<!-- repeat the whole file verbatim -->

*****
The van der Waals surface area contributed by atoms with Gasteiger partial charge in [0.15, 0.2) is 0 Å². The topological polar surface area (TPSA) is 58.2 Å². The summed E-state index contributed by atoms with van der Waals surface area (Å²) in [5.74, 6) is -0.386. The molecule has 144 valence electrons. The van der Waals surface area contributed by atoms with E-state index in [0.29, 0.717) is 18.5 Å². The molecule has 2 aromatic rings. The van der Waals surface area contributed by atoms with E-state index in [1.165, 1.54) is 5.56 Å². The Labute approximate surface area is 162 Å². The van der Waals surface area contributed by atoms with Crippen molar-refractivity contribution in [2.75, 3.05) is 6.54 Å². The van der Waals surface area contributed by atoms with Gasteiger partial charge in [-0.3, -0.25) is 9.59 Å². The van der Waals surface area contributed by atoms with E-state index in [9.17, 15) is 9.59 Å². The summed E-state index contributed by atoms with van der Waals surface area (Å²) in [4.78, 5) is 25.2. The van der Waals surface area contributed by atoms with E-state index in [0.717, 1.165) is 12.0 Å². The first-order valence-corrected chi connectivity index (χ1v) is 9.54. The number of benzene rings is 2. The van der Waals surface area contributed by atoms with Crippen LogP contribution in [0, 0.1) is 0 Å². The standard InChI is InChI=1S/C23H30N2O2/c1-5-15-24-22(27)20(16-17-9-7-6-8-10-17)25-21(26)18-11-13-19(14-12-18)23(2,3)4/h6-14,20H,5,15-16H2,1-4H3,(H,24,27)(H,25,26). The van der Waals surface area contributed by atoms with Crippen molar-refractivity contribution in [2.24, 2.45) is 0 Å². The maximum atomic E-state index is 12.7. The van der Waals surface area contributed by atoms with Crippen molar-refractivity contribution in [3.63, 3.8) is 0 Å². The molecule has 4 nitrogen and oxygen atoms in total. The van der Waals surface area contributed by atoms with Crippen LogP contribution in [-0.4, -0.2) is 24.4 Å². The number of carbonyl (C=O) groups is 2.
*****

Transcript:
The van der Waals surface area contributed by atoms with Gasteiger partial charge in [0.15, 0.2) is 0 Å². The topological polar surface area (TPSA) is 58.2 Å². The summed E-state index contributed by atoms with van der Waals surface area (Å²) in [5.74, 6) is -0.386. The molecule has 144 valence electrons. The van der Waals surface area contributed by atoms with E-state index in [0.29, 0.717) is 18.5 Å². The molecule has 2 aromatic rings. The van der Waals surface area contributed by atoms with E-state index in [1.165, 1.54) is 5.56 Å². The Labute approximate surface area is 162 Å². The van der Waals surface area contributed by atoms with Crippen molar-refractivity contribution in [2.75, 3.05) is 6.54 Å². The van der Waals surface area contributed by atoms with Gasteiger partial charge in [-0.3, -0.25) is 9.59 Å². The van der Waals surface area contributed by atoms with E-state index in [9.17, 15) is 9.59 Å². The summed E-state index contributed by atoms with van der Waals surface area (Å²) in [4.78, 5) is 25.2. The van der Waals surface area contributed by atoms with E-state index in [0.717, 1.165) is 12.0 Å². The first-order valence-corrected chi connectivity index (χ1v) is 9.54. The number of benzene rings is 2. The van der Waals surface area contributed by atoms with Crippen LogP contribution in [0, 0.1) is 0 Å². The standard InChI is InChI=1S/C23H30N2O2/c1-5-15-24-22(27)20(16-17-9-7-6-8-10-17)25-21(26)18-11-13-19(14-12-18)23(2,3)4/h6-14,20H,5,15-16H2,1-4H3,(H,24,27)(H,25,26). The van der Waals surface area contributed by atoms with Crippen molar-refractivity contribution in [2.24, 2.45) is 0 Å². The maximum atomic E-state index is 12.7. The van der Waals surface area contributed by atoms with Crippen molar-refractivity contribution in [3.63, 3.8) is 0 Å². The molecule has 4 nitrogen and oxygen atoms in total. The van der Waals surface area contributed by atoms with Crippen LogP contribution in [-0.4, -0.2) is 24.4 Å². The number of carbonyl (C=O) groups is 2.